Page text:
This measurement is over 2,200 years old and its accuracy is remarkable
There are so many negative numbers and statistics going around right now, it’s a bit overwhelming.
So let me tell you an inspiring story about the numbers: it will be a relief to think about something else for a few minutes.
About 2,250 years ago there was a man called Eratosthenes.
He was one of those ancient Greeks who changed the world.
He was a great mathematician, someone with a deep knowledge of a range of subjects.
Mathematician, geographer, astronomer, philosopher, poet and music theorist.
He is famous for being the first known person to measure the circumference of the Earth.
How did he do it?
It is surprisingly simple. You just need some basic geometry.
Watch the short clip below from the great Carl Sagan to see how it was done.
I set it to play from the 4:11 mark, because that’s where Sagan explains the math. But the preceding few minutes are also wonderful.
In case you can’t watch or hear the video, I’ll explain the story to you quickly.
Around 245 BC, when Eratosthenes was in his thirties, he was working as a librarian at the famous library of Alexandria in Egypt.
It was there that he read the story of a water well in the city of Syene (now Aswan in southern Egypt).
At noon every summer solstice, the sun shone directly into the well, illuminating the water at the bottom – but casting no shadows on the walls of the well.
This meant that the sun was standing directly over Syene at this precise moment.
So Eratosthenes wondered, if he planted a pole in the ground in Alexandria at the same time, would it cast a shadow?
And it turns out so.
What did this prove?
His little experiment showed that the surface of the earth was curved like a sphere.
Why? Because his post in Alexandria was sticking straight in the air, but the curvature of the earth made it face slightly away from the sun, causing the post to cast a small shadow on the ground.
And that allowed him to do something else.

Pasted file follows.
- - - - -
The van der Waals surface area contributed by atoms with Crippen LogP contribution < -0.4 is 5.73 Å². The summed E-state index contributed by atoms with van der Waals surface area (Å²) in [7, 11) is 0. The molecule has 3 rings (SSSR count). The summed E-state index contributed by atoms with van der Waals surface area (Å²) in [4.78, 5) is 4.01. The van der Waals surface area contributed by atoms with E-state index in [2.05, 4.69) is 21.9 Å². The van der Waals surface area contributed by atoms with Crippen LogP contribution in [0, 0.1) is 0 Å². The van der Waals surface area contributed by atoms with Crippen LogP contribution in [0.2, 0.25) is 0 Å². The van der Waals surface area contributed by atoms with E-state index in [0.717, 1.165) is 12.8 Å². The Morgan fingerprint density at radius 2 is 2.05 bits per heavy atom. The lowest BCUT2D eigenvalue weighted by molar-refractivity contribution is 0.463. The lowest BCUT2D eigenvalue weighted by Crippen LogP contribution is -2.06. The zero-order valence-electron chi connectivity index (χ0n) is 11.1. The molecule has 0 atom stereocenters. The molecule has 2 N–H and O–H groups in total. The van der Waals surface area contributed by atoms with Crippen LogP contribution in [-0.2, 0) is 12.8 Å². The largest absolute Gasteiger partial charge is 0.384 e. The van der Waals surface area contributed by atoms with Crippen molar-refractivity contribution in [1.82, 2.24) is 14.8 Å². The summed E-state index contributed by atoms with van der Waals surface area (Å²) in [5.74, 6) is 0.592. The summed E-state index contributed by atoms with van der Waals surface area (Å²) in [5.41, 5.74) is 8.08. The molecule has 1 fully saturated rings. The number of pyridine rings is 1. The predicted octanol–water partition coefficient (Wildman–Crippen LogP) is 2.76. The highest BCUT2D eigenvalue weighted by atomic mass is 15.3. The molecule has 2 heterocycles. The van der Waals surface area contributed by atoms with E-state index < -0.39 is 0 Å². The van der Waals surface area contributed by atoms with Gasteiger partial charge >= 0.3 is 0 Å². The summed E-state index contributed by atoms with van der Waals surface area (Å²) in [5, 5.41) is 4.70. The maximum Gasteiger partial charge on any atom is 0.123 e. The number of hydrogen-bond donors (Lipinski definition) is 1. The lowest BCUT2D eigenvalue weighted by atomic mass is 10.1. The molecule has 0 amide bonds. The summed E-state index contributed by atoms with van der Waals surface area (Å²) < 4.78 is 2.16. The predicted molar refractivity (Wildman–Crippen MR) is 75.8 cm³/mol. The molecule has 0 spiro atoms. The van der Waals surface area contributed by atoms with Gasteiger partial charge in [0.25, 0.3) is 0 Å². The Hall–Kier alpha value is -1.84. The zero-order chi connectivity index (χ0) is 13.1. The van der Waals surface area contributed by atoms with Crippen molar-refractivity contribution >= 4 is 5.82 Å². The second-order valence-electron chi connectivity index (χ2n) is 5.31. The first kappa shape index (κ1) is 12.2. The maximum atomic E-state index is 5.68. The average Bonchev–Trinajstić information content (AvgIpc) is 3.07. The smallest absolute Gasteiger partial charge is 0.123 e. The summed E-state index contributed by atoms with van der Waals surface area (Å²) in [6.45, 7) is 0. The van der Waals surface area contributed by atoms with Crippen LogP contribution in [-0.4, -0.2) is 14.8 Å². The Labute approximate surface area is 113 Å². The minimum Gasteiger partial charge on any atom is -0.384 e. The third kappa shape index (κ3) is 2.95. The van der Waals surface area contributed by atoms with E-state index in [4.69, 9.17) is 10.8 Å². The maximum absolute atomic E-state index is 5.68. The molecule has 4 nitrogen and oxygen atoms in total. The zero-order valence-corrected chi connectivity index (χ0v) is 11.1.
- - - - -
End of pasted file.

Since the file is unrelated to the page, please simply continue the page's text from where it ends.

Since he knew the height of the pole and the length of the shadow he was casting, that meant he knew the length of both sides of a right triangle.
This meant that he could determine the length of the third side of the triangle, and he could also determine the angle at the top of the post, between the sunray and the post itself.
It was 7.2 degrees.
Therefore, he knew that the sun was hitting Alexandria at an angle of 7.2 degrees precisely at noon on the summer solstice.
When a fraction goes far
And that left him one last bar.
To determine the circumference of the earth, he needed to somehow measure the distance between Alexandria and Syene.
So he asked someone (or a team of people) to go through it.
These people were called “bematists,” professional surveyors trained to measure vast distances with extreme precision by surveying distance.
They estimated the distance between the two cities to be around 5,000 stadia (or 800 kilometers).
And that was all Eratosthenes needed.
He had all the ingredients to calculate the circumference of the earth.
Some hypotheses help
Suppose the earth is a perfect sphere (it is not, but it is not a problem for these calculations).
We know there are 360 degrees in a circle.
If you cut the earth in half, the great earth circle will obviously be 360 degrees, and the circumference of this circle (i.e. the total length of its perimeter) could be divided into equal pieces of any length. .
Eratosthenes knew that the distance between Syene and Alexandria was 7.2 degrees along the face of the earth.
So how many of those distances would it need to span the entire 360 degree circumference of the earth?
He divided 360 by 7.2, which gave a good 50.
This meant that, since the distance between Alexandria and Syene was 800 kilometers, it was enough for him to multiply 800 by 50, which made 40,000.
And that was it.
The circumference of the earth was 40,000 kilometers, according to the calculations of Eratosthenes.
Was he right?
It was unbelievably close.
It turns out that the meridian circumference of the Earth (pole to pole) is about 40,008 km, and the equatorial circumference is about 40,075 km (it is larger at the equator because the Earth is slightly convex in the middle).
Not bad for someone with such rudimentary tools.
Eratosthenes used his new knowledge to revolutionize cartography.
He drew a map of the known world with parallels and meridians, making it possible to estimate the actual distances between objects, and plotted the names and locations of hundreds of cities on the grid.
It was the beginning of modern geography.
Either way, I hope it was a pleasant escape from reality.
When so much attention is paid to the mathematics of hospitalizations, vaccinations, and contagion, it’s easy to forget that math can also be a source of innocent joy.
Take care of yourself this week.